Drugs crackdown pledge at prison
A PRISON governor pledged to crack down on the rising amount of drugs, alcohol and luxury foods being smuggled into his Suffolk jail.Relatives and friends of inmates at Hollesley Bay category D open prison near Woodbridge, are hiding illegal items behind trees and bushes on the public road going through the prison.
A PRISON governor pledged to crack down on the rising amount of drugs, alcohol and luxury foods being smuggled into his Suffolk jail.
Relatives and friends of inmates at Hollesley Bay category D open prison near Woodbridge, are hiding illegal items behind trees and bushes on the public road going through the prison.
They are also dropping off food, including Marks and Spencer picnic hampers, for the prisoners who then hide them from the staff.
But the governor Michael Wood, speaking after the release of a prison watchdog report, warned security measures were about to be tightened to eliminate the "drop offs".
There are closed circuit television cameras filming the area and new cameras will be installed to increase coverage. The jail shares a drug dog with neighbouring Warren Hill prison and Mr Wood is asking for more drug dogs and staff to carry out patrols.
Mr Wood said: ''The majority of drug finds are normally always cannabis, although I am not saying we do not have class A drugs in the prison. We find a lot here including picnic hampers and all sorts of things because we have a lot of good intelligence.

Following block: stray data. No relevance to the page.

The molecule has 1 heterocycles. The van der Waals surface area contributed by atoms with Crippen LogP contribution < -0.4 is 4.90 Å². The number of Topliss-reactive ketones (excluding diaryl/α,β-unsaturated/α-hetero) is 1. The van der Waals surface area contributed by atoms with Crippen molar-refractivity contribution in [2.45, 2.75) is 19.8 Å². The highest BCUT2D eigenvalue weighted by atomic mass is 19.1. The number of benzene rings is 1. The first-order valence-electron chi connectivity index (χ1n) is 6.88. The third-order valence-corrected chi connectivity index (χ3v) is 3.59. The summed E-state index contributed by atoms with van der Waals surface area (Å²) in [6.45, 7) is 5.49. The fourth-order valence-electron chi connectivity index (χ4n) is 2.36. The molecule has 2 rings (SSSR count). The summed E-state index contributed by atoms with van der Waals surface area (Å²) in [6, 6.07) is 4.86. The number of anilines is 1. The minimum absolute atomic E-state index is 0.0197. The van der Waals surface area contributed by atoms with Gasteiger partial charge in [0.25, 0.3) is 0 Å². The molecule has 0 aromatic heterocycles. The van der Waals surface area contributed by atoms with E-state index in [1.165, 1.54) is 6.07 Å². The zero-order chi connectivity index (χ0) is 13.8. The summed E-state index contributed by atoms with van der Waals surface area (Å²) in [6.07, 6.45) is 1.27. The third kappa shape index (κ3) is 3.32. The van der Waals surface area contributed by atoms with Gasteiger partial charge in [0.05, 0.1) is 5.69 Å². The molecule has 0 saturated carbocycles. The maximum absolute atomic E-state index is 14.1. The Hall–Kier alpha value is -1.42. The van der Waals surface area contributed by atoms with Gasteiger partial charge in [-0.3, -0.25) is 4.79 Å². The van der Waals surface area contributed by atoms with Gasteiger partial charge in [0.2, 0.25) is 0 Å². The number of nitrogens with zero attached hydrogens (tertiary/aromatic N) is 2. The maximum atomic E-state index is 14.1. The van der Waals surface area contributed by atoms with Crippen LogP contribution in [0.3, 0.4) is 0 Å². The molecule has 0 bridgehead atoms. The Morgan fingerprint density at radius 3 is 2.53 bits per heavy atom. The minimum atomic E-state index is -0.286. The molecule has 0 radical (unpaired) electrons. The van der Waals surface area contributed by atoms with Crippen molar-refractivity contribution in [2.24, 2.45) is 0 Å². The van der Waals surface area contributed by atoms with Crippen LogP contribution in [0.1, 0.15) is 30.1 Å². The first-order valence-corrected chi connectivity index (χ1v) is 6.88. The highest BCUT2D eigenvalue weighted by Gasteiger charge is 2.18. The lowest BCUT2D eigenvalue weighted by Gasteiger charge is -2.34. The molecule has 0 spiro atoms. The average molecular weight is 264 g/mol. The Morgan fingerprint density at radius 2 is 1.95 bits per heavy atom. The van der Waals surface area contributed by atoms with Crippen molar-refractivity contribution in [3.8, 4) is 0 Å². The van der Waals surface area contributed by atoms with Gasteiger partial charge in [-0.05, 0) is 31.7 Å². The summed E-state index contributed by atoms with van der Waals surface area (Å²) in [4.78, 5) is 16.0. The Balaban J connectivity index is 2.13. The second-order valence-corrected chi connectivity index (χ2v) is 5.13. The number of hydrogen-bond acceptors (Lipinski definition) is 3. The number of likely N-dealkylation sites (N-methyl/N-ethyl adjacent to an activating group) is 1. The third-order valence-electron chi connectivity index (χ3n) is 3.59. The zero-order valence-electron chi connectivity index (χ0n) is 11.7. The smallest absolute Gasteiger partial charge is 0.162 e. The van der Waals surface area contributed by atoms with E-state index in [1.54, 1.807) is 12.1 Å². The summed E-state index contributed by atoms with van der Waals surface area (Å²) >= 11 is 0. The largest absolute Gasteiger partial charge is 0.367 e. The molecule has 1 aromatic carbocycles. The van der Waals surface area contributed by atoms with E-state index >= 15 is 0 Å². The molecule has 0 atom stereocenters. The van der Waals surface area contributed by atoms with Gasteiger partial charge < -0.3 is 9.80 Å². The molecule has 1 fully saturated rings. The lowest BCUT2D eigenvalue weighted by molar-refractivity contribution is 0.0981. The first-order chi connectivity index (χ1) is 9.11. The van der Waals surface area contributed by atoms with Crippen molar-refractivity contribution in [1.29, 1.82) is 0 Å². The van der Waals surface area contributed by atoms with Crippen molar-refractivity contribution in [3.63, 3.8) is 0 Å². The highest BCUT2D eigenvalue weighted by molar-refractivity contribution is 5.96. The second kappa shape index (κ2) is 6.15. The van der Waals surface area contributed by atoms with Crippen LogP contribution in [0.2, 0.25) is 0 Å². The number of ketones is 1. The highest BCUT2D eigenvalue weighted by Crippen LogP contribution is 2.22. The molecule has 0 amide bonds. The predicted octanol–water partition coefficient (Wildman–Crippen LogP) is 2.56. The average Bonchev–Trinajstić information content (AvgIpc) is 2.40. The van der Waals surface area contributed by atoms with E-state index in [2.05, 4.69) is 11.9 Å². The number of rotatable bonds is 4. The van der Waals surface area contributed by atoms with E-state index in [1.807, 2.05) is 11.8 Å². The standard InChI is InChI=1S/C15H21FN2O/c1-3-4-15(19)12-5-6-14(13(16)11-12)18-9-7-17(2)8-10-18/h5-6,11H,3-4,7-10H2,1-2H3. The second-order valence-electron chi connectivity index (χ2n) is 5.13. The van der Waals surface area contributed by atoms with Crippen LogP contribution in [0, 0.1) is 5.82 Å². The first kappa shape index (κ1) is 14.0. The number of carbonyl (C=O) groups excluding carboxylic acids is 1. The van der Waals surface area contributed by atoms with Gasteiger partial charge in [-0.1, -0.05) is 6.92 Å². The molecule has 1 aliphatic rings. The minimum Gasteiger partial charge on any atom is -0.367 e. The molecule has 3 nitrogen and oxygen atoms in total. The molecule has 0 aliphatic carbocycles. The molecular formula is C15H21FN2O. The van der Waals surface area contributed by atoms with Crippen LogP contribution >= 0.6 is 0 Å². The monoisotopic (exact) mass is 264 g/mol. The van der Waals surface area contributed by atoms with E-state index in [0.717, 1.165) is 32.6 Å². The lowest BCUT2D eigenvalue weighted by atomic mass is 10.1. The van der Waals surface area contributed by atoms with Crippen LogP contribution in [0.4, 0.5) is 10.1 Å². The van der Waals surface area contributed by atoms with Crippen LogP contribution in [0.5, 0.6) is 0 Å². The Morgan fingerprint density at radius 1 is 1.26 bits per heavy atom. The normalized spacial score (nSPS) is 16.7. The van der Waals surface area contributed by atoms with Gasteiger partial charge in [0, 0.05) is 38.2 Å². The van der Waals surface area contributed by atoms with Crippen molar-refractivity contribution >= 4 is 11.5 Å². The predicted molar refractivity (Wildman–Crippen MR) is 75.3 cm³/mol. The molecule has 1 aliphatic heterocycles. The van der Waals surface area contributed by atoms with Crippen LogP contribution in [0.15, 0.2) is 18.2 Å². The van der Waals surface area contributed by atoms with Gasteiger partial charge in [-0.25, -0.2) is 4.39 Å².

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''We have a programme for substance misuse and if we can reduce the demand then we will reduce the supply. We have positive healthy promotion work going on and we have a substance misuse nurse.''
There is also the CARATS scheme (Counselling, Assessment, Referral, Advice, Throughcare) for the rehabilitation of drug users.
About 200 inmates out of the 300-strong population are on a voluntary drug testing scheme. Every month 10% of the prisoners have a mandatory drug test and for the year ending on December 31 there were 310 random tests of which 15% were positive, mainly for cannabis.
Mr Wood was commenting after the prison's Independent Monitoring Board published its annual report which highlighted a great deal of positive action being taken at the prison.
Board chairman Avery Fraser said: ''The year in retrospect was one of much change, some intangible, showing a transformation of a most positive kind with a staff who show respect, and a leader with incredible energy and enthusiasm to drive Hollesley Bay, in all its diversity, to a cohesive and constructive future."
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